Through the development of new primary radiator systems it has now also become possible to construct dual-polarized antenna arrays, in particular with a polarization alignment of +45° or −45° with respect to the horizontal or vertical.
 Such antenna arrays, regardless of whether they are basically dual-polarized or merely consist of singly polarized radiators, can be used to determine the direction of the incoming signal. At the same time, however, by suitable adjustment of the phase angle of the transmission signals fed into the individual columns, it is also possible to alter the beam direction, i.e. a selective beam shaping is achieved.
 This alignment of the beam direction of the antenna array in a different horizontal direction can be achieved by means of electronic beam tilting, i.e. the phase angles of the individual signals can be adjusted by suitable signal-processing means. Suitably dimensioned passive beam shaping networks are equally possible. The use of active or control-signal-driven phase shifters in these feeder networks for altering the beam direction is also known in the art. Such a beam shaping network may, for example, consist of what is known as a Butler matrix, which, for instance, has four inputs and four outputs. According to the input connected, the network generates a different, but fixed phase relationship between the radiators in the individual dipole arrays. Such an antenna construction using a Butler matrix is known in the art from generic U.S. Pat. No. 6,351,243 for example.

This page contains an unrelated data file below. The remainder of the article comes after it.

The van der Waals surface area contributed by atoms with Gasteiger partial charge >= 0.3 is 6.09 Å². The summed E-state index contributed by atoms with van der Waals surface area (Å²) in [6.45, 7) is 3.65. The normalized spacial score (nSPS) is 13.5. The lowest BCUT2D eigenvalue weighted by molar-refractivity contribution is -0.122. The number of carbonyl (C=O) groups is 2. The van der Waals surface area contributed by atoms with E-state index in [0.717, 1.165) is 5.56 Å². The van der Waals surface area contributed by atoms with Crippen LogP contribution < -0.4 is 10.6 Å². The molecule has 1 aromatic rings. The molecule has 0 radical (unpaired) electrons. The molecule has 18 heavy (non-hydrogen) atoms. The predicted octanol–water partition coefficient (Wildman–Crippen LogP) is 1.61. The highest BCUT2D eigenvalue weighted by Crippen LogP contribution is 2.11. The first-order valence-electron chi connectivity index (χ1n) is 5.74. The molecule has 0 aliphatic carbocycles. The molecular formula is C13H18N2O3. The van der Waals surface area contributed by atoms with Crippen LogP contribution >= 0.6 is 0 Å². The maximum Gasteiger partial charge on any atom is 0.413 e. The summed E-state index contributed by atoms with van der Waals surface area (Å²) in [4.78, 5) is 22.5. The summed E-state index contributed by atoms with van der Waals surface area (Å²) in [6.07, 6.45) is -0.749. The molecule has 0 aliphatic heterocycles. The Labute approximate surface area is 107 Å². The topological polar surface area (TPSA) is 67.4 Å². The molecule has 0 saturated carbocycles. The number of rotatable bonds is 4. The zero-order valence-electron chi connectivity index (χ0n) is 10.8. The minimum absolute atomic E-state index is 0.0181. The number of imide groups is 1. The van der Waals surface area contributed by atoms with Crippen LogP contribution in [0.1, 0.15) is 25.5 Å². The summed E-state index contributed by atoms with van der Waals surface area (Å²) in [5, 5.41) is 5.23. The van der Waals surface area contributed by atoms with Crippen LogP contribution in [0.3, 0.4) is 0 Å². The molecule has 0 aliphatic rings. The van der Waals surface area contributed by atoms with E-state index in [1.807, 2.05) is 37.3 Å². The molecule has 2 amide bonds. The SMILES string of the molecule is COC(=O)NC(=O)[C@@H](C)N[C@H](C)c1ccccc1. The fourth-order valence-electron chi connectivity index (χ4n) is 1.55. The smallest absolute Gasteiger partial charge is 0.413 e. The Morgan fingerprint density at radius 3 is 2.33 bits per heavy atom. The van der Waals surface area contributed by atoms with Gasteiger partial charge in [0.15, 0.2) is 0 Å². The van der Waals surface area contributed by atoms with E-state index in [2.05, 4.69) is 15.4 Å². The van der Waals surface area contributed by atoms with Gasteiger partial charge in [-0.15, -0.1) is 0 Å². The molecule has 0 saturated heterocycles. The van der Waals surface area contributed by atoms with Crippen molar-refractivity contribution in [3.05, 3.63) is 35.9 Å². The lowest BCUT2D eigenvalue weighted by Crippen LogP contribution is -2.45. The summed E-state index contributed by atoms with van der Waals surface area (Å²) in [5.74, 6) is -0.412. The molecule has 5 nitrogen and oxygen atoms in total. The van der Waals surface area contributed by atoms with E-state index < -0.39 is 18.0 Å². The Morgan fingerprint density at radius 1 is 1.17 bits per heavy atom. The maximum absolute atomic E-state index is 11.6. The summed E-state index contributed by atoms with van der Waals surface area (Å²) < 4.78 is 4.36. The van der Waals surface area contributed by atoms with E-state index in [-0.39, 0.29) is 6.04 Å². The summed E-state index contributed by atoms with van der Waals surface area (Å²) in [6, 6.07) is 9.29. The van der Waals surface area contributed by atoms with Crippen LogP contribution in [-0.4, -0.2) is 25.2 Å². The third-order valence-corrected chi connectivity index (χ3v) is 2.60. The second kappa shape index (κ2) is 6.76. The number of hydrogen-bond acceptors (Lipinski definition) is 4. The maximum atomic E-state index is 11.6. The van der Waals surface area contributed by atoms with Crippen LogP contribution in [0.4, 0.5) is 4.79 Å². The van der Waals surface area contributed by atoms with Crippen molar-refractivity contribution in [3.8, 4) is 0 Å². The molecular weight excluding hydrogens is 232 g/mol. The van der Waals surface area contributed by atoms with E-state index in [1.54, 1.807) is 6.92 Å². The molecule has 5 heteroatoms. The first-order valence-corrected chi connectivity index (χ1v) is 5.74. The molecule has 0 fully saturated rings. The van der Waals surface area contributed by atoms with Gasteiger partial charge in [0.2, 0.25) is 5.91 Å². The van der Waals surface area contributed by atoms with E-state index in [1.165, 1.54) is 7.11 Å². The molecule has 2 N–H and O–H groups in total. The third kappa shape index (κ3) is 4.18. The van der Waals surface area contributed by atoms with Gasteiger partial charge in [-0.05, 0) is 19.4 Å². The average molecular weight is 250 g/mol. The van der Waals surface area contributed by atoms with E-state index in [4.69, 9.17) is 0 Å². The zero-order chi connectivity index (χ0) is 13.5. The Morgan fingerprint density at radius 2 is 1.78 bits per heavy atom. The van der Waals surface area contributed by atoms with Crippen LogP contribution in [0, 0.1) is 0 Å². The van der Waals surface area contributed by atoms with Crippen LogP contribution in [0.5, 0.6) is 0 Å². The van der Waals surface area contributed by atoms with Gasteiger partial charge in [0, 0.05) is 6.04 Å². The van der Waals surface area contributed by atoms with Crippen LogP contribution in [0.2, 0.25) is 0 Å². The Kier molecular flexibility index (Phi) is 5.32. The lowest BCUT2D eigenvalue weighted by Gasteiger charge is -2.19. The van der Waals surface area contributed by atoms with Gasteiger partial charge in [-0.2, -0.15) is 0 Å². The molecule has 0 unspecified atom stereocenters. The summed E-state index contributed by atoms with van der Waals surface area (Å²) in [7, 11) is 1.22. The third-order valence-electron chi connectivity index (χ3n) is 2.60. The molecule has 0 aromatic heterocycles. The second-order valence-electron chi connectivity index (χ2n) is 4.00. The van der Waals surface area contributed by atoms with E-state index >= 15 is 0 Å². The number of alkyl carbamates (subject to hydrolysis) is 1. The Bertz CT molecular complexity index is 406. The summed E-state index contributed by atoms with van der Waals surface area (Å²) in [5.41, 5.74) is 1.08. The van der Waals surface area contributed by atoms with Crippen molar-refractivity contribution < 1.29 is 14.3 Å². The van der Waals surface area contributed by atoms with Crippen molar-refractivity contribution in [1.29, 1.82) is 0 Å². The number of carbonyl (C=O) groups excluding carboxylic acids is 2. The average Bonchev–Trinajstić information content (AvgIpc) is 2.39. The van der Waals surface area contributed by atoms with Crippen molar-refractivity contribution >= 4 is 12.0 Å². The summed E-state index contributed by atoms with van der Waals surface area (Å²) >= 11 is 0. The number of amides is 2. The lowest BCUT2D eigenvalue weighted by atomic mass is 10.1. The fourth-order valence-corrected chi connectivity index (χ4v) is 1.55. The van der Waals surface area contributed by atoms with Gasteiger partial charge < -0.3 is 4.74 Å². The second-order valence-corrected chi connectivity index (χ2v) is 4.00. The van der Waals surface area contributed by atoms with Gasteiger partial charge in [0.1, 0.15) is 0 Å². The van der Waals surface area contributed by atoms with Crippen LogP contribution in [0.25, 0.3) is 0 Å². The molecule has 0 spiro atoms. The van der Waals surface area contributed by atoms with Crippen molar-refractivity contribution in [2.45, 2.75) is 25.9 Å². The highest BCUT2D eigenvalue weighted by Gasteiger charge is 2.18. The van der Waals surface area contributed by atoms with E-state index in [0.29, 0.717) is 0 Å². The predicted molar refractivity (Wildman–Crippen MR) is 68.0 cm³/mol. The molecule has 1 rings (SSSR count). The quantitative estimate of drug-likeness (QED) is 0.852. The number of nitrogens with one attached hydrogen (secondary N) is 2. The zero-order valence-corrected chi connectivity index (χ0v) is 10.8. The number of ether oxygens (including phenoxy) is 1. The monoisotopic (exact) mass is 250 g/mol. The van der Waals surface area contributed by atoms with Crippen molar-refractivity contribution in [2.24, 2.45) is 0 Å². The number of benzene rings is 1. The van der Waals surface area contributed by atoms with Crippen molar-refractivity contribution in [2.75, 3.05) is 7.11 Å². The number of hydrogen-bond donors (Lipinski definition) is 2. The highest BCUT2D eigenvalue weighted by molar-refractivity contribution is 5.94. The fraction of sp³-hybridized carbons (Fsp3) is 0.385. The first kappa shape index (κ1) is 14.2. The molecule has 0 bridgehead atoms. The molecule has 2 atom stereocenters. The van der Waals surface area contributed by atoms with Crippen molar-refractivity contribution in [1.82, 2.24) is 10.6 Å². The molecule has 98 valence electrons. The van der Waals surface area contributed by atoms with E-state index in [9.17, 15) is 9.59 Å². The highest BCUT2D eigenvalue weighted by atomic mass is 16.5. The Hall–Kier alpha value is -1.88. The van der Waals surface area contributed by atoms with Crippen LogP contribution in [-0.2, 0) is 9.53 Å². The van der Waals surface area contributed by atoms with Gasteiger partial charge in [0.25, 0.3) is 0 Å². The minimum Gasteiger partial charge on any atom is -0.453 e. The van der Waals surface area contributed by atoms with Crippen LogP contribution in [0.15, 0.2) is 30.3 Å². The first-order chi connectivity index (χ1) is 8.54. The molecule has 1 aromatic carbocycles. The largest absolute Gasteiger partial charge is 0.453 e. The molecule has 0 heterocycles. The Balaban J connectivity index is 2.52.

Electronic tilting of the horizontal field pattern can also be undertaken through the use of fixed-setting phases or by using phase shifters between the columns. The use of fixed-setting phases or phase shifters also allows the vertical radiated field pattern to be raised or lowered (down-tilting).